Mayor T. H. Baird received notice today from government officials that a permanent aviation landing would be established at Greenwood. The city will lease the Whittington field, where the aeroplane landed today and will provide the necessary equipment for a permanent landing station. Owing to the closeness of the two aviation camps at West Point and Memphis, many planes will visit the city by the student aviators.
From The Commonwealth, October 9, 1918
Two aeroplanes from Payne Field reached Greenwood yesterday afternoon at 4 o'clock, driven by Lieutenant Caldwell and Lieutenant Woodruff. The aviators, after flying for several minutes over the city, lighted in the Whittington lots, west of Greenwood. A large crowd of people went to the landing ground and viewed the machines.
The aviators came here on a pleasure trip and spent the night in the city. They will return to Payne Field Tuesday morning.
From The Commonwealth, January 15, 1919
In cooperation with the Greenwood Aero Club and the National Aeronautic Association, the Tri-State Airways will give an air circus here Saturday afternoon, beginning at 12:30 o'clock, which will be the most spectacular event ever undertaken in this section.
Trick flying, parachute jumping, wing walking, and the myriad other death defying tricks, will be undertaken by the pilots and Spider Burns, full-blooded Cherokee Indian. The Indian will stand on the top wing of a plane and hang by one toe while the ship is looping. He will also walk the wing and do parachute jumping. Spider Burns is the only stunt man who does not use a safety belt or parachute while giving his tricks. Jess Windham and Archie Steiger will exhibit flying tricks in two Eaglerock planes.
The party from Memphis will arrive Friday afternoon in the Eaglerocks and the big Buhl 4-passenger sedan. In the party will be Captain Wylie R. Wright, Tennessee Governor of the National Aeronautic Association, W. R. Dawkins, president of the Tri-State Airways, Gerald Kelly of the Memphis Evening Appeal, and mechanics.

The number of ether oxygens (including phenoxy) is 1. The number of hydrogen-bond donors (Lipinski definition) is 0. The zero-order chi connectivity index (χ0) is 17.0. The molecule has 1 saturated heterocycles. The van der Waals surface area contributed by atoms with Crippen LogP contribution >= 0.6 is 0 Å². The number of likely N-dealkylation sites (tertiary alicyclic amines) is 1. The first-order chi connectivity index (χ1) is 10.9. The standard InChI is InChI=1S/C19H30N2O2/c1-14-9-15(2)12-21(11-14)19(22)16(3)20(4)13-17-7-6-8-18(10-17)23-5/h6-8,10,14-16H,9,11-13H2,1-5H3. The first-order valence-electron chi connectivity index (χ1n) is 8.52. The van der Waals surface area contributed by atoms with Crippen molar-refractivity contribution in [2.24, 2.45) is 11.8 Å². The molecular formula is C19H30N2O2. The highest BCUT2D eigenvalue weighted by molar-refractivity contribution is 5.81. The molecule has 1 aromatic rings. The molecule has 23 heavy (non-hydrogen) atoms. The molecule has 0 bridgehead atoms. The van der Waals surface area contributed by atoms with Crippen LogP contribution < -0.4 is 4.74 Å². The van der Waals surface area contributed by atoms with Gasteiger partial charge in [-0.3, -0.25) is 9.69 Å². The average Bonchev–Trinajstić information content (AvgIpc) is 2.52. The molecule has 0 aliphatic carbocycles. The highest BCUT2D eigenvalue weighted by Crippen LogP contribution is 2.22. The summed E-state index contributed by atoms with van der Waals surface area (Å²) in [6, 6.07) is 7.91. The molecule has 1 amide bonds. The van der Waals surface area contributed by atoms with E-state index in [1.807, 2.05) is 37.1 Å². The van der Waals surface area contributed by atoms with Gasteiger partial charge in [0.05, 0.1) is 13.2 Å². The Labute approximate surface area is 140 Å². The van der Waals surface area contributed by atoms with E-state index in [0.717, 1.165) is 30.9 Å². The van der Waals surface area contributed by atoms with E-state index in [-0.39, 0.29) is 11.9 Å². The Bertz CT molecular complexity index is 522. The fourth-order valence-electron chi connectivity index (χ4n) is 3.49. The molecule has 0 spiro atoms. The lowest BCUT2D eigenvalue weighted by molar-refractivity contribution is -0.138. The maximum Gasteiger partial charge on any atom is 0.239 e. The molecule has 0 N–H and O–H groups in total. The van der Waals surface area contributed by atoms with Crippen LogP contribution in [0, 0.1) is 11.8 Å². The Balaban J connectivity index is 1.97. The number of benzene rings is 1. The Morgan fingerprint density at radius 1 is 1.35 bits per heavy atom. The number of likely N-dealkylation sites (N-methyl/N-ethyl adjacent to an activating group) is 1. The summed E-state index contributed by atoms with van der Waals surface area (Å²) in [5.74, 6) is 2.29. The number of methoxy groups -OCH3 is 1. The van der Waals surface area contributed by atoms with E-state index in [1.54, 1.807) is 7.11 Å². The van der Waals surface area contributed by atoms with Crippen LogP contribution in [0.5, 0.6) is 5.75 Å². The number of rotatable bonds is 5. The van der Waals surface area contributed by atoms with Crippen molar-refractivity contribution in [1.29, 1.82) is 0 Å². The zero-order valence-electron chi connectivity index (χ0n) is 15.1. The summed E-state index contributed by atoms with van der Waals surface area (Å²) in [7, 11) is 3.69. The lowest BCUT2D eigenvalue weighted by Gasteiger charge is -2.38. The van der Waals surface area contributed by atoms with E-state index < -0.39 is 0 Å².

This circus will be given over the flying field on Carrollton Avenue. It is believed one of the largest crowds ever to gather for an event here will assemble to see what means the opening of aviation here on a large scale. Following the circus, the planes will be at the disposal of passengers and students of the Aero Club.
From The Greenwood Commonwealth, February 22, 1928
One of the largest crowds ever to gather at the air field in Greenwood is expected Saturday afternoon when the first air circus of any proportion to be held here, will take place.
The Greenwood Aero Club, members of the National Aeronautical Association, is making unusual preparations for the event, which will begin at 12:30 o'clock. The event is being advertised extensively and thousands are expected to view the daredevils of the air.
This circus, which was postponed last week on account of rainy weather making the airfield, which is being worked on, a sea of mud, will be held this week dependent on the weather, also. This field is rapidly being put in shape and will be ready provided no more rain falls.
The outstanding event of the circus will be the stunts performed by Spider Burns, full-blooded Cherokee Indian. Spider, by name and nature, without the precautions of parachute or safety belt, he walks the wings and hangs by one toe while the plane is looping. He will also jump from a plane with a parachute.
Pilots of the New Brys airport, headed by Jess Windham, will do a number of stunts with planes, and these tricks should be greatly enjoyed. A number of visitors from Memphis will accompany the party here.
From The Greenwood Commonwealth, February 28, 1928